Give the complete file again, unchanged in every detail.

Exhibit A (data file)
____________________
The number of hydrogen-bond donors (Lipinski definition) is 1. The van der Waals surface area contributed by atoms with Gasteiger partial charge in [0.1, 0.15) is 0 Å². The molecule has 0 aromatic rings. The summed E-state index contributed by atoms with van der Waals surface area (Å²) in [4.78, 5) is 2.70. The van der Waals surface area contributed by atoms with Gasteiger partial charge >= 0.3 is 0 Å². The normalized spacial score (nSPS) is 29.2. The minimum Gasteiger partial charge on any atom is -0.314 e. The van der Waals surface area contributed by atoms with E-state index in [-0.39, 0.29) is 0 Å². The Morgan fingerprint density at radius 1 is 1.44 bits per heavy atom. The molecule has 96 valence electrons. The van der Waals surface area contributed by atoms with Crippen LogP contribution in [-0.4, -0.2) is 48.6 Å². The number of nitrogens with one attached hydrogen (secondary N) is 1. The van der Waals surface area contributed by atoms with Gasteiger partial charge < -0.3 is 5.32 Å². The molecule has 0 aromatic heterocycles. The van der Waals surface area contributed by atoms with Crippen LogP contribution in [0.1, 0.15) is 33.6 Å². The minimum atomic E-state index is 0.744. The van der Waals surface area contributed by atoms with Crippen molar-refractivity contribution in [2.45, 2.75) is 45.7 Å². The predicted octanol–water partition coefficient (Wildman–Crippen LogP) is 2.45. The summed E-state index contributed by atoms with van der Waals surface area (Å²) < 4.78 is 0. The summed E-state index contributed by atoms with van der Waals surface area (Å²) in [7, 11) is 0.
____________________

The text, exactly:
The number of hydrogen-bond donors (Lipinski definition) is 1. The van der Waals surface area contributed by atoms with Gasteiger partial charge in [0.1, 0.15) is 0 Å². The molecule has 0 aromatic rings. The summed E-state index contributed by atoms with van der Waals surface area (Å²) in [4.78, 5) is 2.70. The van der Waals surface area contributed by atoms with Gasteiger partial charge >= 0.3 is 0 Å². The normalized spacial score (nSPS) is 29.2. The minimum Gasteiger partial charge on any atom is -0.314 e. The van der Waals surface area contributed by atoms with E-state index in [-0.39, 0.29) is 0 Å². The Morgan fingerprint density at radius 1 is 1.44 bits per heavy atom. The molecule has 96 valence electrons. The van der Waals surface area contributed by atoms with Crippen LogP contribution in [-0.4, -0.2) is 48.6 Å². The number of nitrogens with one attached hydrogen (secondary N) is 1. The van der Waals surface area contributed by atoms with Gasteiger partial charge < -0.3 is 5.32 Å². The molecule has 0 aromatic heterocycles. The van der Waals surface area contributed by atoms with Crippen LogP contribution in [0.1, 0.15) is 33.6 Å². The minimum atomic E-state index is 0.744. The van der Waals surface area contributed by atoms with Crippen molar-refractivity contribution in [2.45, 2.75) is 45.7 Å². The predicted octanol–water partition coefficient (Wildman–Crippen LogP) is 2.45. The summed E-state index contributed by atoms with van der Waals surface area (Å²) < 4.78 is 0. The summed E-state index contributed by atoms with van der Waals surface area (Å²) in [7, 11) is 0.